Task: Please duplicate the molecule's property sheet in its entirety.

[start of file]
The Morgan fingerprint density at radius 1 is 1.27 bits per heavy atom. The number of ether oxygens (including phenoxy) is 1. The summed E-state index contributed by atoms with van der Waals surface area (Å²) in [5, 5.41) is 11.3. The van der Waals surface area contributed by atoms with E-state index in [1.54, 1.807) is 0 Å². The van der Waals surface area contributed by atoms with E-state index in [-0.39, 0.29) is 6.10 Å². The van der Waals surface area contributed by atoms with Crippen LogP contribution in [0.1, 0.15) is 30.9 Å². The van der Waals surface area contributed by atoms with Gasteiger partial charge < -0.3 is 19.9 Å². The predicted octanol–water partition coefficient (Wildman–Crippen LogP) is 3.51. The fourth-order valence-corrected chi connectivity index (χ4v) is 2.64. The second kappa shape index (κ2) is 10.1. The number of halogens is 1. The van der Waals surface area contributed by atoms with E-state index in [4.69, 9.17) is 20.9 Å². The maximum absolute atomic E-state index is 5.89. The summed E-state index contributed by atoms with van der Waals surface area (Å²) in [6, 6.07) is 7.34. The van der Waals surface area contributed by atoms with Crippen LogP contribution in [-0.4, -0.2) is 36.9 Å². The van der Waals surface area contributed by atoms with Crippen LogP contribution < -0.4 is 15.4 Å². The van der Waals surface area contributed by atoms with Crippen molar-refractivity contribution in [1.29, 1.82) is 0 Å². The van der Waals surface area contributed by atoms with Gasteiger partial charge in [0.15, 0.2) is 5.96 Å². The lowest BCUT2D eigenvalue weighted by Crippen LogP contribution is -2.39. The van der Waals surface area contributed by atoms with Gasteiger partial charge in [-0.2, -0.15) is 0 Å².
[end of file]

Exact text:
The Morgan fingerprint density at radius 1 is 1.27 bits per heavy atom. The number of ether oxygens (including phenoxy) is 1. The summed E-state index contributed by atoms with van der Waals surface area (Å²) in [5, 5.41) is 11.3. The van der Waals surface area contributed by atoms with E-state index in [1.54, 1.807) is 0 Å². The van der Waals surface area contributed by atoms with E-state index in [-0.39, 0.29) is 6.10 Å². The van der Waals surface area contributed by atoms with Crippen LogP contribution in [0.1, 0.15) is 30.9 Å². The van der Waals surface area contributed by atoms with Gasteiger partial charge < -0.3 is 19.9 Å². The predicted octanol–water partition coefficient (Wildman–Crippen LogP) is 3.51. The fourth-order valence-corrected chi connectivity index (χ4v) is 2.64. The second kappa shape index (κ2) is 10.1. The number of halogens is 1. The van der Waals surface area contributed by atoms with E-state index in [4.69, 9.17) is 20.9 Å². The maximum absolute atomic E-state index is 5.89. The summed E-state index contributed by atoms with van der Waals surface area (Å²) in [6, 6.07) is 7.34. The van der Waals surface area contributed by atoms with Crippen LogP contribution in [-0.4, -0.2) is 36.9 Å². The van der Waals surface area contributed by atoms with Crippen LogP contribution < -0.4 is 15.4 Å². The van der Waals surface area contributed by atoms with Crippen molar-refractivity contribution in [1.29, 1.82) is 0 Å². The van der Waals surface area contributed by atoms with Gasteiger partial charge in [0.15, 0.2) is 5.96 Å². The lowest BCUT2D eigenvalue weighted by Crippen LogP contribution is -2.39. The van der Waals surface area contributed by atoms with Gasteiger partial charge in [-0.2, -0.15) is 0 Å².